Demonstration of bystander killing with GCV-preloaded HSV-TK gene modified tumour cells: An improvement for cancer therapeutic

Cancer Science & Therapy

ISSN: 1948-5956

Open Access

Demonstration of bystander killing with GCV-preloaded HSV-TK gene modified tumour cells: An improvement for cancer therapeutic

Joint Event on 34th Euro-Global Summit on Cancer Therapy & Radiation Oncology & 6th International Conference on Big Data Analysis and Data Mining & 13th International Conference on Orthopedics, Arthroplasty and Rhe

July 25-27, 2019 London, UK

Jehad Zweiri

University of Liverpool-Medical School, UK

Scientific Tracks Abstracts: J Cancer Sci Ther

Abstract :

It is well established that GCV causes bone-marrow toxicity in CMV-infected patients, particularly on the neutrophil lineage. Therefore it may also induce T cell immunosuppression, although this does not appear to have been directly investigated. If GCV does have such a side-effect it may reduce the efficiency of the immunological component of the bystander effect induced by HSV-TK/GCV. The rationale for the studies described here was to devise a strategy whereby the TK+ve tumour cells would be exposed to GCV in vitro, in order to pre-load the tumour cells with GCV, wash the excess GCV away and then inject the cells for study of their in vivo bystander effect. It is also possible that the intravenous administration of GCV does not allow the achievement of a therapeutically high enough dose at the site of injection of TK+ve cells (e.g. in the peritoneum). By contrast, the pre-loading of the TK+ve tumour cells with GCV may ensure that the cells have received the required dose of GCV. This may reduce the possible immuno toxic effects of GCV. This in turn may enhance the systemic immune mediated anti-tumour efficacy of treatment with HSV-TK expressing tumour cells.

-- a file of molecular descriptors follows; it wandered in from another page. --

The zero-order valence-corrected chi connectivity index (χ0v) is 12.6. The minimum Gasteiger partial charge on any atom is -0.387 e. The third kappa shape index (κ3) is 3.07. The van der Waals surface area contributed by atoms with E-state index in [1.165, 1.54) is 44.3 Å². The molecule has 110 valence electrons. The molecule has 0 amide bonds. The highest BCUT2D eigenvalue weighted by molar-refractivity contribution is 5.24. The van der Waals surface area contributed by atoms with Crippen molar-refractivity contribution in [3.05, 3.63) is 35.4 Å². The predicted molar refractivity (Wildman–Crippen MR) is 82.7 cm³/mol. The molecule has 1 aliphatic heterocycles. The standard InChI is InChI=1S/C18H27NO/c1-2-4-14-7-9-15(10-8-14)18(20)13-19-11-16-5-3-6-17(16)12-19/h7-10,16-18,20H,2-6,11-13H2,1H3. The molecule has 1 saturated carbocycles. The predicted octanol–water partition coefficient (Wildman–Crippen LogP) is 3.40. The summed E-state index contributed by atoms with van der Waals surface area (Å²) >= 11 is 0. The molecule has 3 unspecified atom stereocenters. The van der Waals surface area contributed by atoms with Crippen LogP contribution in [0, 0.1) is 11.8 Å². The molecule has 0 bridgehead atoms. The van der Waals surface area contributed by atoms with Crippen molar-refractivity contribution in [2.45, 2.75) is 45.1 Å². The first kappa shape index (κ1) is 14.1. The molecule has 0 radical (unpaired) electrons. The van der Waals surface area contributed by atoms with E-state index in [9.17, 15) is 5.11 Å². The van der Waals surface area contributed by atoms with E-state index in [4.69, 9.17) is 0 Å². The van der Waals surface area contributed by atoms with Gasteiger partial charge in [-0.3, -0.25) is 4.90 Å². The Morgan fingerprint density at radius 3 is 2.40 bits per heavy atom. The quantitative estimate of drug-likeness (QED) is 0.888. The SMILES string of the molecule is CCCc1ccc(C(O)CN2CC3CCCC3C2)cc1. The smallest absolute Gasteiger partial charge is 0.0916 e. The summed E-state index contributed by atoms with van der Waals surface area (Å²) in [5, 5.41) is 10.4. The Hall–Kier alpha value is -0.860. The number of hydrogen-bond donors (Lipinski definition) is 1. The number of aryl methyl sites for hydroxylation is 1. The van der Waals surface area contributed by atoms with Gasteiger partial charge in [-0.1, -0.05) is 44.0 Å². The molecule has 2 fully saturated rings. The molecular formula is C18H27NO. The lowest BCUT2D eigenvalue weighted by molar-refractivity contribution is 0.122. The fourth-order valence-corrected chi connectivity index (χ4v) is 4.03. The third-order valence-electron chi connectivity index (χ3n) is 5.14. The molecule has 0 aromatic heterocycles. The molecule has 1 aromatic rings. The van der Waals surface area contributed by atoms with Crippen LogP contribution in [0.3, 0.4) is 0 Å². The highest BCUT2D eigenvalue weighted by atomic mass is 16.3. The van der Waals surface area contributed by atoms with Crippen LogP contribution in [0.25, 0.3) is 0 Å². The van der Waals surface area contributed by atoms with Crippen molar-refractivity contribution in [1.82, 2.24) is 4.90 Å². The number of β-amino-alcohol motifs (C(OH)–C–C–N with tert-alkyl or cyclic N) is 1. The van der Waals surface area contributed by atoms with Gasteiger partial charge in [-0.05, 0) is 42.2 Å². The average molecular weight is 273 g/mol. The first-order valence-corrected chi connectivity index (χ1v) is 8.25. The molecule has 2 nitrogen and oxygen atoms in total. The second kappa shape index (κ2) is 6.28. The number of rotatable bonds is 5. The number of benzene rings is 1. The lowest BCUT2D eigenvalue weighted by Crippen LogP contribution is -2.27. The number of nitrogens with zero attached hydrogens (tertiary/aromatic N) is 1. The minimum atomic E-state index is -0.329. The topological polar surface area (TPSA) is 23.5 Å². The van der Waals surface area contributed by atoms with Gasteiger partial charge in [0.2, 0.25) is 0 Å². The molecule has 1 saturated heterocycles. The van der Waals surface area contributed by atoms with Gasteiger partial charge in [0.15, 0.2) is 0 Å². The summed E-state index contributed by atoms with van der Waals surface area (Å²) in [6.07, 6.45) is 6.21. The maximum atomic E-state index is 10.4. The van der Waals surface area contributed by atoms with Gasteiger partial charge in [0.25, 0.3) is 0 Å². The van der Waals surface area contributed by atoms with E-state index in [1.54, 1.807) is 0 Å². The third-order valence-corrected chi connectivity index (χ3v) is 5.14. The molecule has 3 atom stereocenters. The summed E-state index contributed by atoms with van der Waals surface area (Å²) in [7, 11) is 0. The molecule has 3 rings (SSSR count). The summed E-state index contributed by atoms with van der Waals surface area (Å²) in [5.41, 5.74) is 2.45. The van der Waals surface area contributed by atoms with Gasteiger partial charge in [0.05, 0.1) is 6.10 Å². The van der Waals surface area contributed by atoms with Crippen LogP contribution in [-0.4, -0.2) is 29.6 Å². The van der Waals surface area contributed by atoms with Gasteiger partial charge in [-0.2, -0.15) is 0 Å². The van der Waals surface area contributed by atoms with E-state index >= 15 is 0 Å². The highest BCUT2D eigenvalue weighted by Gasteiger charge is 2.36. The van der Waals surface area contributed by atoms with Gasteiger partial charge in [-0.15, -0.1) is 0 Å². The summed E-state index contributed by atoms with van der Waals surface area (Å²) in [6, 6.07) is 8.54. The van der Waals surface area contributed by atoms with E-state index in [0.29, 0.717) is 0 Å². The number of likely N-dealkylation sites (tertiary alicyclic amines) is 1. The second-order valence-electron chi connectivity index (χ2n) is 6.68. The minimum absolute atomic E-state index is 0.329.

Biography :

Jehad Zweiri is a Lecturer in Cancer studies at the University of Liverpool Medical School. He has received his Bachelor’s degree from the University of Jordan in 1990; Master’s degree from London School of Hygiene and Tropical Medicine/University of London, and PhD degree from Kings College Medical School/ University of London, in the field of Immune Gene Therapy of Cancer under the supervision of Professor Farzin Farzaneh in 2000. He then started his work as a Postdoctoral Associate in the Department of Immunology and Medicine at the University of Liverpool in 2002. He was appointed as a Lecturer in the University of Liverpool Medical School in 2010 and he is currently a Fellow of the British Higher Education Academy since 2012.

E-mail: [email protected]


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